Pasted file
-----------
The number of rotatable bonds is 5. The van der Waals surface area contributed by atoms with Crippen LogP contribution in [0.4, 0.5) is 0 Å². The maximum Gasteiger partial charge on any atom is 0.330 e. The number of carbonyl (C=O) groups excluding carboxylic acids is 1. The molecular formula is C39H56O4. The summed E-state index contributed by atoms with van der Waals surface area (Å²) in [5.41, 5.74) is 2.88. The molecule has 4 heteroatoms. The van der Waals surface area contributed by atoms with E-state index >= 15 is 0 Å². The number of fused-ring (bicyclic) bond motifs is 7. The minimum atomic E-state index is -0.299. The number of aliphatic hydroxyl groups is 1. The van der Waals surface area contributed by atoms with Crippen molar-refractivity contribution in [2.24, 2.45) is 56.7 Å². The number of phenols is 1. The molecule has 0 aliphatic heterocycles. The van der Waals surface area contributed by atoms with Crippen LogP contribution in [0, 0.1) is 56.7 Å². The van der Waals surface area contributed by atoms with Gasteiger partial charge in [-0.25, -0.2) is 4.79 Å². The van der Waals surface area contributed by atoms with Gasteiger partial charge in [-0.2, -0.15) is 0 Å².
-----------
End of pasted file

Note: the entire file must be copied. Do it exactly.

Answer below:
The number of rotatable bonds is 5. The van der Waals surface area contributed by atoms with Crippen LogP contribution in [0.4, 0.5) is 0 Å². The maximum Gasteiger partial charge on any atom is 0.330 e. The number of carbonyl (C=O) groups excluding carboxylic acids is 1. The molecular formula is C39H56O4. The summed E-state index contributed by atoms with van der Waals surface area (Å²) in [5.41, 5.74) is 2.88. The molecule has 4 heteroatoms. The van der Waals surface area contributed by atoms with E-state index >= 15 is 0 Å². The number of fused-ring (bicyclic) bond motifs is 7. The minimum atomic E-state index is -0.299. The number of aliphatic hydroxyl groups is 1. The van der Waals surface area contributed by atoms with Crippen molar-refractivity contribution in [2.24, 2.45) is 56.7 Å². The number of phenols is 1. The molecule has 0 aliphatic heterocycles. The van der Waals surface area contributed by atoms with Crippen LogP contribution in [0, 0.1) is 56.7 Å². The van der Waals surface area contributed by atoms with Gasteiger partial charge in [-0.25, -0.2) is 4.79 Å². The van der Waals surface area contributed by atoms with Gasteiger partial charge in [-0.2, -0.15) is 0 Å².